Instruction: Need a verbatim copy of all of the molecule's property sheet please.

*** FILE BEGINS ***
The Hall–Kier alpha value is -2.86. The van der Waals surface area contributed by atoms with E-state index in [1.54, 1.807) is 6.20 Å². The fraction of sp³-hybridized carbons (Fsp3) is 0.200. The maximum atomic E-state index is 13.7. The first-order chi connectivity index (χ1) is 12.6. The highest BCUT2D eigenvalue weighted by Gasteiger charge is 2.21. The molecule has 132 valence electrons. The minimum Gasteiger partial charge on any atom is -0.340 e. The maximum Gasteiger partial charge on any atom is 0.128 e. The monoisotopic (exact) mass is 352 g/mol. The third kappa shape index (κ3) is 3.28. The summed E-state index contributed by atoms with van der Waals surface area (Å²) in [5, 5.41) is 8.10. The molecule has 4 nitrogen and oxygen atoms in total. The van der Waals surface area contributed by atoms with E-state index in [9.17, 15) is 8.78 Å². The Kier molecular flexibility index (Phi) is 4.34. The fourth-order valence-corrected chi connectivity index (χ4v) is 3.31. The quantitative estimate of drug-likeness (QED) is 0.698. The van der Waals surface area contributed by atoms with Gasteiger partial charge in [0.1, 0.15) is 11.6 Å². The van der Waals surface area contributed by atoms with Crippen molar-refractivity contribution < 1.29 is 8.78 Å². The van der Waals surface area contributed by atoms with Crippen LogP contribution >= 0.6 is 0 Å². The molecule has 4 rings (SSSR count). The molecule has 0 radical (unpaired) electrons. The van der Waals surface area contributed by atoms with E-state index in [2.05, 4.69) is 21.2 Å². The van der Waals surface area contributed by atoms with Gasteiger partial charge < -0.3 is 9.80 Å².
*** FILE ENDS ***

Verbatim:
The Hall–Kier alpha value is -2.86. The van der Waals surface area contributed by atoms with E-state index in [1.54, 1.807) is 6.20 Å². The fraction of sp³-hybridized carbons (Fsp3) is 0.200. The maximum atomic E-state index is 13.7. The first-order chi connectivity index (χ1) is 12.6. The highest BCUT2D eigenvalue weighted by Gasteiger charge is 2.21. The molecule has 132 valence electrons. The minimum Gasteiger partial charge on any atom is -0.340 e. The maximum Gasteiger partial charge on any atom is 0.128 e. The monoisotopic (exact) mass is 352 g/mol. The third kappa shape index (κ3) is 3.28. The summed E-state index contributed by atoms with van der Waals surface area (Å²) in [5, 5.41) is 8.10. The molecule has 4 nitrogen and oxygen atoms in total. The van der Waals surface area contributed by atoms with E-state index in [9.17, 15) is 8.78 Å². The Kier molecular flexibility index (Phi) is 4.34. The fourth-order valence-corrected chi connectivity index (χ4v) is 3.31. The quantitative estimate of drug-likeness (QED) is 0.698. The van der Waals surface area contributed by atoms with Gasteiger partial charge in [0.1, 0.15) is 11.6 Å². The van der Waals surface area contributed by atoms with Crippen molar-refractivity contribution < 1.29 is 8.78 Å². The van der Waals surface area contributed by atoms with Crippen LogP contribution >= 0.6 is 0 Å². The molecule has 4 rings (SSSR count). The molecule has 0 radical (unpaired) electrons. The van der Waals surface area contributed by atoms with E-state index in [2.05, 4.69) is 21.2 Å². The van der Waals surface area contributed by atoms with Gasteiger partial charge < -0.3 is 9.80 Å².